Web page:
In any job, the biggest threat to ones position is hubris. We all are replaceable.
A close second, is ones refusal to adapt to change. In low-skill jobs, especially, the threat of automation makes it critical that staff stay ahead of the curve lest they be replaced by a robot. The world of technology also changes at lightning speed. According to a recent article in The Economist, those whose jobs rely on computers must update their skills every three years in order to remain current.
To help employees update these skills, some American companies have upped their spending on in-house training. IBM, for example, annually allocates an average $1,000 per employee on retraining efforts. IBM also has its own school, the AI (artificial intelligence) Academy that uses a curriculum designed by Coursera, an online learning platform. Approximately 200,000 IBM employees enrolled in an average of 60 hours of training for 2016-18. The classes worked not only to upgrade employee skills but also ensure job security, or, conversely, improve their marketability. Today, about 80 percent of IBM-ers are enrolled in a variety of classes in subjects such as analytics, cloud computing, cyber-security, systems engineering and software development.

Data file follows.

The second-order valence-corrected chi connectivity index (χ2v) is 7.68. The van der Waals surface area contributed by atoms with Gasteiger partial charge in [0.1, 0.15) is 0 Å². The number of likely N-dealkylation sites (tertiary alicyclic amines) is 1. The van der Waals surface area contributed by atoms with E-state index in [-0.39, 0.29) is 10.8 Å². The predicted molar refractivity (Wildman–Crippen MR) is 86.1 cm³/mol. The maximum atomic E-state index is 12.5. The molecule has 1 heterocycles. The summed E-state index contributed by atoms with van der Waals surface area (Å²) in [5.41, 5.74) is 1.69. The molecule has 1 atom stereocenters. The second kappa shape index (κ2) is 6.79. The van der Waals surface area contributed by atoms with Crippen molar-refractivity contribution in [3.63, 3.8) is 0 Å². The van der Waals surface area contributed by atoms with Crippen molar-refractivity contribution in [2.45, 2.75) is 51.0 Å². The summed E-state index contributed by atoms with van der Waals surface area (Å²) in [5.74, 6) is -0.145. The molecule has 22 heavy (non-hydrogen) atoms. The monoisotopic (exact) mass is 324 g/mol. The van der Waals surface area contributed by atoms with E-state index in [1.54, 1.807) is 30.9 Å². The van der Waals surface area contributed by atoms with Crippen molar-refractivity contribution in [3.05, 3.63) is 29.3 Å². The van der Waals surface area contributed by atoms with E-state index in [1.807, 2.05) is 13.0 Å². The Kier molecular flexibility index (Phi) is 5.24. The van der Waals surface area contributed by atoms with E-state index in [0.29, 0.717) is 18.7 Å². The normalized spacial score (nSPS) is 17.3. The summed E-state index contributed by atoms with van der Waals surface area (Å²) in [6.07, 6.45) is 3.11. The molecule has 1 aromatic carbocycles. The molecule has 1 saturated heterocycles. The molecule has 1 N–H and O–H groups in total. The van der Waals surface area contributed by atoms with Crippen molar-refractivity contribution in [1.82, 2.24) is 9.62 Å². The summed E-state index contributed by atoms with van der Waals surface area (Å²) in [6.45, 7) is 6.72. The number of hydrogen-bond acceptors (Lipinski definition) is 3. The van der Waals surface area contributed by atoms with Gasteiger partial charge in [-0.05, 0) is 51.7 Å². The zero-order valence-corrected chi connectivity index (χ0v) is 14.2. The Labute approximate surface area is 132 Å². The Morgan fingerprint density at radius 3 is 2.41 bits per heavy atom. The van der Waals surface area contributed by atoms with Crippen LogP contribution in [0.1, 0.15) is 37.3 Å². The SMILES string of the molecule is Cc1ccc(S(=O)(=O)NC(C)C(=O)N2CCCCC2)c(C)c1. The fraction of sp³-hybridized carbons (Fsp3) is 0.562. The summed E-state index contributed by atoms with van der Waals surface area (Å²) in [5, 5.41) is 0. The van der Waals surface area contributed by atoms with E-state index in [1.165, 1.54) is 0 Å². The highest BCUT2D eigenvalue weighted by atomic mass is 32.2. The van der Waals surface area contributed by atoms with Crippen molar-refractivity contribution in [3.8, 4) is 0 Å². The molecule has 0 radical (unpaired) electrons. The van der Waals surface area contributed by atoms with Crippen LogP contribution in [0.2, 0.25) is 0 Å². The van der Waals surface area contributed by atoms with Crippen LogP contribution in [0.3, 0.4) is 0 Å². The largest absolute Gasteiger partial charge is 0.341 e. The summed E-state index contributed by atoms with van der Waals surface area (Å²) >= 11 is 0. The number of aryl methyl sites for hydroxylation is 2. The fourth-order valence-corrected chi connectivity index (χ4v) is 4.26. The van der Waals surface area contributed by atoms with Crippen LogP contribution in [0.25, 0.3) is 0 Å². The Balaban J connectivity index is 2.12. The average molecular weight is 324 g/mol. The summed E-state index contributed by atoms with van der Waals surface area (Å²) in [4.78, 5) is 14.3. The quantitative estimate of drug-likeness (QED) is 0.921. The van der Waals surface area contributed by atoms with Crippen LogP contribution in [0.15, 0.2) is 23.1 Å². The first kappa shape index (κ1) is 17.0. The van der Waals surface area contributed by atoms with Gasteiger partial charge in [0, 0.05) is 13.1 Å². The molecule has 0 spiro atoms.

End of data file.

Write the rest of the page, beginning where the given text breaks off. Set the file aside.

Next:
Much the same is going on over at AT&T, who partners with Georgia Tech in using the online program Udacity for its computer science curriculum.
BECAUSE the curricula used by the tech giants are provided online, local industries and manufacturers can pattern their efforts.
Like it or not, the needs for such training are immediate. An estimated 14 million computing and engineering jobs will need filling over the next two years, according to the article.
In areas where job recruitment is a challenge, in-house training makes even more sense.
Equally important is that employees view ongoing training as a critical element to job retainment. In todays world, learning new skills is an essential stepping stone to retaining a job.